Elizabeth Kaahumanu (March 17, 1768 – June 5, 1832) was queen regent of the Kingdom of Hawaii and a wife of Kamehameha I. She was the king's favorite wife and also the most politically powerful, and continued to wield considerable power in the kingdom as the kuhina nui or prime minister during the reigns of his first two successors.
Kaahumanu was born in a cave near Hāna
on the Hawaiian Island
in between the years 1768 or 1773. Her parents were Keeaumoku Papaiahiahi, a fugitive alii
or noble from the Big Island
, and Namahana'i'Kaleleokalani, the wife of her half-brother the late king of Maui, Kamehameha Nui
. From her mother she was member of the noble house of Maui being relative of many of the kings of Maui. From her father, she was the third cousin of Kamehameha I
, both sharing the common ancestoress, Princess Kalanikauleleiwi
. Her name translates as the feathered mantle
Her siblings include Governor John Adams Kuakini of Hawaii, Queen Kalakua Kaheiheimalie, Governor George Cox Kahekili Ke'eaumoku II of Maui, Lydia Namahana Pi'ia. Her father became an advisor and friend to Kamehameha of Hawaii, eventually becoming royal governor of Maui. He arranged for Kaahumanu to marry him when she was thirteen. Kamehameha had numerous wives but Kaahumanu would become his favorite. It was she who encouraged her husband's war of unification of Hawaii.
Kaahumanu was not only the king's favorite wife but also the most powerful, as according to the indigenous Hawaiian religion she great amount of mana
in her time . This mana was considered sacred, and to preserve it undiluted, the ancient Hawaiians practiced incest within the royal family. Similarly to the ancient Egyptians
, it was not uncommon for brothers and sisters to marry within the royal family. This practice vanished after the transition to Christianity
, Kamehameha III and his sister, Nahienaena, were thwarted by the missionary faction in their efforts to produce an heir in the early 1830s. It was never practiced at all by the common people .
Upon Kamehameha's death on May 5, 1819, Kaahumanu asserted that it was the late king's wish that she share governance over the Kingdom of Hawaii with his 22-year-old son Liholiho, who took the name of Kamehameha II. The parliamentary body agreed and created the post of kuhina nui, or prime minister, for her. Her power base grew and she eventually ruled with the title of Queen Regent during the reigns of both Kamehameha II and Kauikeaouli, who assumed the throne as Kamehameha III.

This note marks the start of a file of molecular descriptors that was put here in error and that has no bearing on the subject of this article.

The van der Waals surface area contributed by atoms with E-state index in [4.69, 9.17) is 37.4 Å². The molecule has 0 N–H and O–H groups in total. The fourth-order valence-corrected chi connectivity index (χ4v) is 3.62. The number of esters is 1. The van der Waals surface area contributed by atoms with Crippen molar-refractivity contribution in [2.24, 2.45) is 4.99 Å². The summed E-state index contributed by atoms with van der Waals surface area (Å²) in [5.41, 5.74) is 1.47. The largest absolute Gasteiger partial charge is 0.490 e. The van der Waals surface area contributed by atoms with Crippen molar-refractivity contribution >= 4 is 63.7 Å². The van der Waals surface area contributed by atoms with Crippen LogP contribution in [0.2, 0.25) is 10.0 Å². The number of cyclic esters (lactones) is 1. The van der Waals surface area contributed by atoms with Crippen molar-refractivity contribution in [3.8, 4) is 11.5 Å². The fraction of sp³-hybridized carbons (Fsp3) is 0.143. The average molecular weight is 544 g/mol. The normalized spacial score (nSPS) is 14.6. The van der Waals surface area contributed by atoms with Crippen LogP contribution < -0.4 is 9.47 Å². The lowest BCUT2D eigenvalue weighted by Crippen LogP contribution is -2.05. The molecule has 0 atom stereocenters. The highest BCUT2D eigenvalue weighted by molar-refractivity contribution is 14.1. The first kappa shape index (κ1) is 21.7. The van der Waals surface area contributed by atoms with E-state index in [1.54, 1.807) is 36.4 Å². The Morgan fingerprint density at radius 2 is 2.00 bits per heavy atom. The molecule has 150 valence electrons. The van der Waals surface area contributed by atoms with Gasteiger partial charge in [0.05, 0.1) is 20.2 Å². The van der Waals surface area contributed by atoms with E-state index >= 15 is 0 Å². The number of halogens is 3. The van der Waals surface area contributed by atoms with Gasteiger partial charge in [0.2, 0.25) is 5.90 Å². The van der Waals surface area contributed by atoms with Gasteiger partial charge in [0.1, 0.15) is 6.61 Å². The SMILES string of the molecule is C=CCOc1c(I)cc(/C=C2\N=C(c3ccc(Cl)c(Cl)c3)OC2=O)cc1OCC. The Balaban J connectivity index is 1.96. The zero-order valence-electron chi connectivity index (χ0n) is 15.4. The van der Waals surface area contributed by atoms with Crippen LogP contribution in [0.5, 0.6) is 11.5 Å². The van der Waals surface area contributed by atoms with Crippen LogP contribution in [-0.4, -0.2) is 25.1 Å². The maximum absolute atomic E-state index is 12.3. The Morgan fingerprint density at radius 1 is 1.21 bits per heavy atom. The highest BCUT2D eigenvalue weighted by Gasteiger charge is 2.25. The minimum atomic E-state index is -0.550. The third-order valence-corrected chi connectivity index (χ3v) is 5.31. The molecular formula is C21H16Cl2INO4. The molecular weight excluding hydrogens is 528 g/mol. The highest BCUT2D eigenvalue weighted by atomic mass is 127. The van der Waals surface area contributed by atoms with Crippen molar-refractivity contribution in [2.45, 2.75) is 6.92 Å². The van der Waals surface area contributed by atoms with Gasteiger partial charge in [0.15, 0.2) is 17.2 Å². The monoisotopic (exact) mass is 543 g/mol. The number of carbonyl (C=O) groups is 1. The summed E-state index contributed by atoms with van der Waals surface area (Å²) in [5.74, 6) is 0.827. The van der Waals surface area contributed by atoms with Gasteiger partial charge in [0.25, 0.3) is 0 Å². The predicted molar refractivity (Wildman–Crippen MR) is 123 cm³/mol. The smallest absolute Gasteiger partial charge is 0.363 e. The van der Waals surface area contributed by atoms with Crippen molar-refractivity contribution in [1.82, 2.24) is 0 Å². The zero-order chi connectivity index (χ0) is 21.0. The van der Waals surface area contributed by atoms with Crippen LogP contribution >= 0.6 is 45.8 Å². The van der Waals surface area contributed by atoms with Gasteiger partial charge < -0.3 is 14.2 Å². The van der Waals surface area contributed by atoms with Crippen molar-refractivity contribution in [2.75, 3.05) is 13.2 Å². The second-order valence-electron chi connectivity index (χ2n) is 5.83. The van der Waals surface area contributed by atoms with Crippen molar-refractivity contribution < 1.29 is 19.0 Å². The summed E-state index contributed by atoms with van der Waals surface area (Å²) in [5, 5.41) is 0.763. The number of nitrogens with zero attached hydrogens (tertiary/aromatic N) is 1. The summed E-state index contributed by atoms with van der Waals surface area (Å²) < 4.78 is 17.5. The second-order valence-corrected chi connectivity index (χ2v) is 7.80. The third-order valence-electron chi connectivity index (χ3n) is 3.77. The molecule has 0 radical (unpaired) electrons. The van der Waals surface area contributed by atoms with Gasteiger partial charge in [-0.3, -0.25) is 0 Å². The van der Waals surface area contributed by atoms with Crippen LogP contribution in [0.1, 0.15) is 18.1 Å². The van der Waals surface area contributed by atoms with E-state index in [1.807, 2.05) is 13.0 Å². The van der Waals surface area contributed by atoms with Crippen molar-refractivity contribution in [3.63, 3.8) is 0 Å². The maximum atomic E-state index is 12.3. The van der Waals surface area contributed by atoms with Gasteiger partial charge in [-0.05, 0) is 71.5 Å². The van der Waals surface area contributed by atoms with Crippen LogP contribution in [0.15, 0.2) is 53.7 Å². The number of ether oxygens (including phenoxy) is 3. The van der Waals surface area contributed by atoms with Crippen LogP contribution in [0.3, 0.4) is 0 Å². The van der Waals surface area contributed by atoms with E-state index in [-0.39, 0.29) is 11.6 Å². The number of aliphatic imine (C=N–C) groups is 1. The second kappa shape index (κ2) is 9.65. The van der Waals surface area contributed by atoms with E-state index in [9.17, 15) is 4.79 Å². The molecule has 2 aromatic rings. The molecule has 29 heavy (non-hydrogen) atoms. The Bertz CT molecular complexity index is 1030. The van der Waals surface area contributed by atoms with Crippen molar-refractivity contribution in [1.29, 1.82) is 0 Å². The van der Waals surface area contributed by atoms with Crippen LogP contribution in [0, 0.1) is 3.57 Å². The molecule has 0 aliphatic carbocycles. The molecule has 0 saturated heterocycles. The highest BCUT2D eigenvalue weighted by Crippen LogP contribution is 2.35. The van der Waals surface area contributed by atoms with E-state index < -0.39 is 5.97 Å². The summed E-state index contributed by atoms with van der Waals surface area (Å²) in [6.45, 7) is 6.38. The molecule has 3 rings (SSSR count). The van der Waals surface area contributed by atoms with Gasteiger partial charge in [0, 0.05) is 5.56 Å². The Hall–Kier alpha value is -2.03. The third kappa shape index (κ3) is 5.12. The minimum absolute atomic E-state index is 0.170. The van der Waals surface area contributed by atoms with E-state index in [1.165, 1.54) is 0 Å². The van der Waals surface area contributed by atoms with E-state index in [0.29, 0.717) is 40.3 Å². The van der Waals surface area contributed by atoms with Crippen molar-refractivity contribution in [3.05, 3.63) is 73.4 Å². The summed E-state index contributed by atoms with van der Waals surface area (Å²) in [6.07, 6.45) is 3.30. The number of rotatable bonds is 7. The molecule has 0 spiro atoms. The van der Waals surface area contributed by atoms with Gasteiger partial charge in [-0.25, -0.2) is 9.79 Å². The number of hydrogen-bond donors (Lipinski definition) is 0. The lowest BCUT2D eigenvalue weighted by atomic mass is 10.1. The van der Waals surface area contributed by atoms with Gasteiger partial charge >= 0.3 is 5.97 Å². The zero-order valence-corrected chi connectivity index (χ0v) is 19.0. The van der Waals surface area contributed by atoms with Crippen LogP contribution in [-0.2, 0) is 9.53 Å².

Kaahumanu was ahead of her time and championed the rights of native Hawaiian women, although historians have noted that this was to her own advantage. In what became known as the 'Ai Noa (free eating), Kaahumanu conspired with Keopuolani, another of her late husband's wives who was also a Queen Regent during the reign of Kamehameha II, to eat at the same table with the young king, breaking a major kapu and changing the rules of Hawaiian society.
Kaumualii of Kauai
When her husband died, Kaahumanu feared the island of Kauai
would break away from the kingdom. Kauai and its subject island Niihau
had never been forcibly conquered by Kamehameha; after years of resistance they negotiated a bloodless surrender in the face of Kamehameha's armada. In 1810 the island's alii, Kaumualii
, became a vassal to Kamehameha, but after the king's death he began to make motions towards independence. To preserve the union Kaahumanu kidnapped Kaumualii on October 9
and married him by force, becoming his seventh wife. He eventually died and she married his son Keali'iahonui
In April 1824, Kaahumanu publicly acknowledged her embrace of Protestant
Christianity and encouraged her subjects to be baptized into the faith. That same year, she presented Hawaii with its first codified body of laws modeled after Christian ethics and values and the Ten Commandments
. Kaahumanu was baptized on December 5
at the site where Kawaiahao Church
Missionaries persuaded Kaahumanu that the Roman Catholic Church, which had established the Cathedral of Our Lady of Peace in Honolulu, should be abolished from the island nation. On July 7, 1827, she ordered the first Catholic missionaries to leave. In 1830, Kaahumanu signed legislation that forbade Catholic teachings and threatened to deport whoever broke the law.
Establishing American relations
Kaahumanu, the king, negotiated the first treaty between the Kingdom of Hawaii and the United States
in 1826, under the administration of President John Quincy Adams
. The treaty assumed responsibility on behalf of native Hawaiians with debts to American traders and paid the bill with $150,000 worth of sandalwood; this won her the support of ali'i
who owed money to the traders. The same document was also a free trade treaty, ensuring Americans had the right to enter all ports of Hawaii to do business. Americans were also afforded the right to sue in Hawaiian courts and be protected by Hawaiian laws.
In 1827, Kaahumanu returning from a tour of the windward islands, fell ill and her health steadily declined. During her illness and in her honor, missionaries printed the first copy, bound in red leather with her name engraved in gold letters, of the New Testament in the Hawaiian language. She kept it with her until her death of intestinal illness, June 5, 1832 at Manoa Valley, Honolulu. Her funeral was held at Kawaiahao Church, which she commissioned as the Westminster Abbey of Hawaii. Services were presided by Hiram Bingham. She was laid to rest on Iolani Palace grounds but was later moved to the Royal Mausoleum.
- Daws, A. Gavan (1970). Shoal of Time. Honolulu, Hawai'i: University of Hawaii Press
- Patterson, Rosemary I. (1998). Kuhina Nui: A Novel Based on the Life of Kaahumanu, the Queen Regent of Hawaii (1819-1832). Columbus, Ohio: Pine Island Press. ISBN 1-880836-21-1.
- Silverman, Jane L. (1995). Kaahumanu: Molder of Change. Friends of the Judiciary History Center of Hawaii. ISBN 0-9619234-0-7.